‘You were adopted’.
Three simple words, in a letter accompanying her parents' will, tear Nisha’s carefully ordered world apart. Raised in England, by her caring but emotionally reserved parents, Nisha has never been one to take risks.
Now, with the scrawled address of an Indian convent begins a search for the mother and family she never knew and the awakening of childhood memories long forgotten.
The secrets, culture and people that Nisha discover will change her life forever. And, as her eyes are opened to a side of herself she didn’t know existed, Nisha realizes that she must also seek answers to the hardest question of all – why?
Weaving together the stories of Nisha, Shilpa and Devi, The Forgotten Daughter explores powerfully and poignantly the emotional themes of motherhood, loss and identity – ultimately asking the question of what you would do out of love for your children?
I thought I've read and enjoyed all books written by the amazing Renita D'Silva, until I was browsing my kindle library and found this little gem among the many books waiting patiently for their turn to be read. Yes, Christmas has come earlier than usual for me this year. I felt happy as I knew that I was in for a treat, and in fact this was yet another mesmerising experience that I'll keep close to my heart for many years to come.
'The Forgotten Daughter' is a beautiful story about a family torn apart by tragic circumstances. After Nisha's parents die in a fatal car crash, she learns that she wasn't their natural daughter, she was adopted. A few lines in a letter left to her by her parents are enough to turn Nisha's life upside down. She realises that all that she thought she knew, all that she was told, was just a bunch of lies. Her whole life was nothing but one huge lie. All of a sudden, as her life begins to crumble, long forgotten snippets of memories, images and even smells start to invade her conscious mind and her dreams. What do these mean? From where are they coming? Who is she? Who are her real parents? Where are they? Are they still alive? And why did they give her away? She wants to know everything, she wants all these questions and many others answered.
Across the globe, in India, Devi is going through a very difficult time. Her mum is in hospital fighting for her life. Due to her rebellious nature, Devi's relationship with her mum has always been strained at best. Now, feeling terrible for how she has always behaved, she seeks comfort by reading her mother's diary, going back in time and getting to know the woman her mother was before she was born, learning about her father, whom she has never met. She thought she knew her mother, knew everything about her, but through her mother's written words, she begins to uncover unimaginable secrets. All of a sudden, her mother's behaviour, her suffocating love, words and actions begin to make sense and all the dots begin to be joined together to form a picture. She also finds it therapeutic writing letters to her mother. Letters in which she pours her heart out, telling her mother her own secrets, experiences and feelings in the hope that her mother will soon be able to read them. Will mother and daughter finally be able to understand each other? Will they have the chance to start anew?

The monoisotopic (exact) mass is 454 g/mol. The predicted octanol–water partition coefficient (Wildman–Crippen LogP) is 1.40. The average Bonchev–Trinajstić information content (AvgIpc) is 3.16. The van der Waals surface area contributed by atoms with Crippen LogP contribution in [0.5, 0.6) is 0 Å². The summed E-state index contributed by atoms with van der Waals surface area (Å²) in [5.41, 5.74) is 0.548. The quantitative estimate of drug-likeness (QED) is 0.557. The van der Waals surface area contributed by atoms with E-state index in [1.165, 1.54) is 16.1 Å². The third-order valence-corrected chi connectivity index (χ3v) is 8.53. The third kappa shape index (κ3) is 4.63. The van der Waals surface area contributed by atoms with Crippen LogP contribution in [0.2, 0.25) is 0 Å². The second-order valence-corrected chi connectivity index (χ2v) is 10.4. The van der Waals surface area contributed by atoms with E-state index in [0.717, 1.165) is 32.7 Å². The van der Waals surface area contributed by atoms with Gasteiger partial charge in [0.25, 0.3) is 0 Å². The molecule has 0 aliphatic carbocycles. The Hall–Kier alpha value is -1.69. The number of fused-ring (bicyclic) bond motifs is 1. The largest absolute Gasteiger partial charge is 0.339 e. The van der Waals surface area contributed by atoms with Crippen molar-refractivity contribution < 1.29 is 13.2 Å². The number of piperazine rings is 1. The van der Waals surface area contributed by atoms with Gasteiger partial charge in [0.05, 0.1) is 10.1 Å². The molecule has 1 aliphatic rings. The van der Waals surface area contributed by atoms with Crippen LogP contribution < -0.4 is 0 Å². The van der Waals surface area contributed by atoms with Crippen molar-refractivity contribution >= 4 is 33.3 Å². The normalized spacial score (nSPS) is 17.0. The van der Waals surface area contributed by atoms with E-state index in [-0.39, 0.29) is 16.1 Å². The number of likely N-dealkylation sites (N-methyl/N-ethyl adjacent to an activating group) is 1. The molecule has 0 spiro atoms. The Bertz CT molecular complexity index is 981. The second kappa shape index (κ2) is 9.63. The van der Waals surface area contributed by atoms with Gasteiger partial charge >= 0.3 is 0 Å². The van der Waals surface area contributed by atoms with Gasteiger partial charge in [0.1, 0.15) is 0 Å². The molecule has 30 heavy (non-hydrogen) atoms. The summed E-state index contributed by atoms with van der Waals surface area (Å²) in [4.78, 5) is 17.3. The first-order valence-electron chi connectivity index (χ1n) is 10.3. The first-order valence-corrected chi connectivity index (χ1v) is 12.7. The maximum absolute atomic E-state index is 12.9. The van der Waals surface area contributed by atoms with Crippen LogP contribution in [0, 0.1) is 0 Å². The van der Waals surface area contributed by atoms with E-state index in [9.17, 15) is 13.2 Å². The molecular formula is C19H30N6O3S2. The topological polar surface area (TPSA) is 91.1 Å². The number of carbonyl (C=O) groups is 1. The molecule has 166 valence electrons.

Well, as I was expecting, thanks to her beautiful, evocative writing, the author took me on another emotional, heart-warming and tear-jerking journey spanning decades and continents. Ms Silva's magnificent descriptions are alive, stimulating the senses, making the reader feel, see, taste, smell and hear all that is taking place in the story. I could clearly visualise everything with my mind's eye. The chaos of the Indian cities, the women in the colourful saris, the buses full to bursting with passengers, the damp, intense heat, the sweat, the sweltering sun, the dry red mud, the palm fronds swaying in the breeze, the nuns' kind faces. It was as if I was there living it all, in the places she so skilfully describes, interacting with the lifelike characters. I don't like to use this term in my reviews but yes, I could not put this book down and as I was reading, my emotions were all over the place. I wanted to know how it will all end, what will happen to the three women. Will their dreams come true? There were times in which I wanted to cry, others in which I wanted to shout and throw the kindle against the wall at the injustice of it all. There were also lovely moments in which I wished I was really there, one of the characters.
Chapters are written from the point of views of the three women, Nisha, Devi and her mother Shilpa and by the end, I've come to love all three of them. All three women have gone through some challenging times in their lives and I wished I could give them a hug and help them in some way. I wished they were true characters and that I form part of their lives. I already miss them!
'The Forgotten Daughter' is a brilliant book and I really loved and enjoyed it. It has certainly given me a short break from the adrenaline-pumping thrillers I usually like to read. A huge well done to the author, Ms Renita D'Silva, who once again made me dream with my eyes open, imagining this beautiful exotic country that is India. A colourful country of extreme contrasts, of many languages, religions, diversities and delicious food.
This book is really a work of art, or should I say 'a work of heart' and I highly recommend it.
Renita D'Silva loves stories, both reading and creating them. Her short stories have been published in 'The View from Here', 'Bartleby Snopes', 'this zine', 'Platinum Page', 'Paragraph Planet' among others and have been nominated for the 'Pushcart' prize and the 'Best of the Net' anthology. She is the author of 'Monsoon Memories','The Forgotten Daughter', 'The Stolen Girl', 'A Sister's Promise', 'A Mother's Secret', 'A Daughter's Courage', 'Beneath An Indian Sky'.